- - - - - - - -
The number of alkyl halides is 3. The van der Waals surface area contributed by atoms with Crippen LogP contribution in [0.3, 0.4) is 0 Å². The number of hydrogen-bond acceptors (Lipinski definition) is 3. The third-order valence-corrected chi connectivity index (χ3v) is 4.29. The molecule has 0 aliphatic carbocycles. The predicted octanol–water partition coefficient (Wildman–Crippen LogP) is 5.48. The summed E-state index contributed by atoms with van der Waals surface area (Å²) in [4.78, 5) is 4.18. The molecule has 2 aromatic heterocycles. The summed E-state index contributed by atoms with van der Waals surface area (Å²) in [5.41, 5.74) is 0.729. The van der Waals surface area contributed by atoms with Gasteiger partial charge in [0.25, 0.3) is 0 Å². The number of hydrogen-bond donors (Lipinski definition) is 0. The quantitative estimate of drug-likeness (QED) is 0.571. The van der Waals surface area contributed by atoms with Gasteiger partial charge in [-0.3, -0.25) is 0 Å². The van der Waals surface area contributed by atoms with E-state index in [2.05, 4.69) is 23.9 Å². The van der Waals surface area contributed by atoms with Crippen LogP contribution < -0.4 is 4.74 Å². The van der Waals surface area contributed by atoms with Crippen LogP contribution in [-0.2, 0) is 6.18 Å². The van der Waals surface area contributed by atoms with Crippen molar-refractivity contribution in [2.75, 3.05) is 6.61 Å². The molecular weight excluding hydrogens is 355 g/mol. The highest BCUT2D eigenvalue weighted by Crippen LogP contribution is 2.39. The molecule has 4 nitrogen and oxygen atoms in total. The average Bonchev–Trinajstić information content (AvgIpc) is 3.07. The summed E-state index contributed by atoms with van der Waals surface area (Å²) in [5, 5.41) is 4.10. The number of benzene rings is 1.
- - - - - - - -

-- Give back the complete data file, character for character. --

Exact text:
The number of alkyl halides is 3. The van der Waals surface area contributed by atoms with Crippen LogP contribution in [0.3, 0.4) is 0 Å². The number of hydrogen-bond acceptors (Lipinski definition) is 3. The third-order valence-corrected chi connectivity index (χ3v) is 4.29. The molecule has 0 aliphatic carbocycles. The predicted octanol–water partition coefficient (Wildman–Crippen LogP) is 5.48. The summed E-state index contributed by atoms with van der Waals surface area (Å²) in [4.78, 5) is 4.18. The molecule has 2 aromatic heterocycles. The summed E-state index contributed by atoms with van der Waals surface area (Å²) in [5.41, 5.74) is 0.729. The van der Waals surface area contributed by atoms with Gasteiger partial charge in [0.25, 0.3) is 0 Å². The number of hydrogen-bond donors (Lipinski definition) is 0. The quantitative estimate of drug-likeness (QED) is 0.571. The van der Waals surface area contributed by atoms with Gasteiger partial charge in [-0.3, -0.25) is 0 Å². The van der Waals surface area contributed by atoms with E-state index in [2.05, 4.69) is 23.9 Å². The van der Waals surface area contributed by atoms with Crippen LogP contribution < -0.4 is 4.74 Å². The van der Waals surface area contributed by atoms with Crippen LogP contribution in [-0.2, 0) is 6.18 Å². The van der Waals surface area contributed by atoms with Crippen molar-refractivity contribution in [2.75, 3.05) is 6.61 Å². The molecular weight excluding hydrogens is 355 g/mol. The highest BCUT2D eigenvalue weighted by Crippen LogP contribution is 2.39. The molecule has 4 nitrogen and oxygen atoms in total. The average Bonchev–Trinajstić information content (AvgIpc) is 3.07. The summed E-state index contributed by atoms with van der Waals surface area (Å²) in [5, 5.41) is 4.10. The number of benzene rings is 1.